If you look at the cover art for Needlecraft/Home Arts, Modern Priscilla, and some of the quilt pattern magazines from the late 1920s into the 1930s, there are many illustrations that show women quilting either without any sort of frame at all, or with a hoop. Admittedly, many of the illustrations contain gross inaccuracies, but the fact that hoops are shown suggests that they were an accepted form of support for quilting in the Colonial Revival.

And as a point of conversation, quilting in a hoop obviously negates the idea of cooperative quilting, but the decline of cooperative quilting did not automatically lead to retiring the rectangular floor frame or ceiling-hung frame. Many women - myself included - still use a rectangular frame (although I also use a hoop), and the Amish in my area use a rectangular frame exclusively, and still do cooperative quilting.

Xenia

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Subject: Second Annual Quilt Study Day Ohio From: Sharon Pinka <sharonpinkayahoo.com> Date: Fri, 1 Jul 2011 20:30:27 -0700 (PDT) X-Message-Number: 4

 The Midwest Fabric Study Group is pleased to offer its Second Annual Quilt and Textiles Study Day, aday-long program on August 13, 2011, featuring presentations by Dr. Virginia Gunn, Merikay Waldvogel, and Xenia Cord. Travel back in time with us as we consider antique quilts, garments, and textiles from the 1860-1870 decade including the Civil War. The event will be held at the Lexington Congregational Church in Lexington, Ohio (near Mansfield).  The sessions will also include hands-on quilt study featuring examples fromthe period, the introduction of a local museum collection, lunch, show & tell, and other fun activities. Proceeds from a scheduled silent auction will benefit The Quilters Hall of Fame, and study day proceeds will augment the AQSG Endowment Fund.

Dr. Virginia Gunn  Northern Quilts and Textiles of the CivilWar Era  An overview of quilts made by women in the Union states during the Civil War era, including patriotic quilts, quilts for soldiers, appliqu=C3=A9d quilts, pieced quilts, and log cabin quilts. The presentation will explore the relationship between textiles used in quilts and in clothing of the 1860s to help in identifying the characteristic fabrics and designs used during this decade.  Merikay Waldvogel  Southern Quilt Survivors of the Civil War  Merikay will share little-known aspects of the roles Southern women played during the bloody four-year war using quilt-centered true-life stories. Quilt styles to be discussed are: white whole cloth, broderie perse, album, red-and-green appliqu=C3=A9, and pieced linsey quilts. Xenia Cord  Three Lincoln Quilts  In the aftermath of Lincoln=99s assassination and the departure of the Lincoln family from Washington, many individuals made commemorative quilts. Three such quilts are examined here, two privately owned and one in a museum collection, their common link being the makers=99 personal connections to the Lincoln family. For a full description of events, costs, hotel information, and a registration form, please email Sharon Pinka at sharonpinkayahoo.com. Registrationspots arelimited; please respond by July 12 (motel discount rates expire July 13.) Hope you can join us! Xenia Cord and Sharon Pinka  Sharon Pinka Rainbow Quilt Blocks, Quilt Study & Research 6323 Possum Run Rd. Bellville, OH 44813 USA 419.938.8040 sharonpinkayahoo.com --0-1773680161-1309577427=:13803--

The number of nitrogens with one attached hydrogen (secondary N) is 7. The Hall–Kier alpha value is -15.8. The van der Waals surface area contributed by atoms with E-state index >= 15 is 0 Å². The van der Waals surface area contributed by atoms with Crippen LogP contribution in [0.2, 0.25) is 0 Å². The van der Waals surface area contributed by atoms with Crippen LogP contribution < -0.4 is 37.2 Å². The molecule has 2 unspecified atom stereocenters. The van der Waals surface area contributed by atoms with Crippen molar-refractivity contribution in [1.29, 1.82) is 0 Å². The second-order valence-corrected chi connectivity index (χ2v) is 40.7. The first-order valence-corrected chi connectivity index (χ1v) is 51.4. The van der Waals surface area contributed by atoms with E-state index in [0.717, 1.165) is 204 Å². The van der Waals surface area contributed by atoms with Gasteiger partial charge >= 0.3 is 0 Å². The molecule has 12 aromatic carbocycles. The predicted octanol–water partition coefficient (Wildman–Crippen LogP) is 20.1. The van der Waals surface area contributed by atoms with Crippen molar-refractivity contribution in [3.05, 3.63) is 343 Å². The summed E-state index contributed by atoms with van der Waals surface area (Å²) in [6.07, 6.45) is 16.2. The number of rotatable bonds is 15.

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Subject: Re: quilting hoops? From: Jocelyn Martin <martinjocelynrocketmail.com> Date: Sat, 2 Jul 2011 07:19:21 -0700 (PDT) X-Message-Number: 1

Lynne,My mother remembers helping her mother quilt at a frame that was suspended from the ceiling in their house. Quilts had to be laid in flat,because my grandmother made her own batts from the cotton my grandfather grew, and they were composed of combed cotton about the size of her hand. I don't think you could use a hoop unless the batt were all one piece.Jocelyn________________________________From: Lynne Z. Bassett <lynnelynnezwoolsey.com>To: Quilt History List <qhllyris.quiltropolis.com>Sent: Thu, June 30, 2011 10:24:33 AMSubject: [qhl] quilting hoops?Does anyone know when quilters began using hoops ratherthan frames? The question has been posed to me, and I don't know theanswer--although it seems it would be in the period after cooperative quilting was common, when women more commonly quilted alone. And I know that, in New England at least, cooperative quilting died off graduallyin the second half of the 19th century. Also, the round embroidery hoop came into use with the fashion for tambour work in the late 18th century, so I imagine the idea picked up from there. Does anyone have a primary reference to quilting in a hoop? An early photograph? My /Good Housekeeping Needlecraft Encyclopedia/ from 1947 mentions only a quilting frame; none of my earlier needlework books mention either a hoop or a frame.Thank you!All best,Lynne---You are currently subscribed to qhl as: Martinjocelynrocketmail.com.To unsubscribe send a blank email to leave-qhl-1442652Wlyris.quiltropolis.com --0-279549145-1309616361=:91451--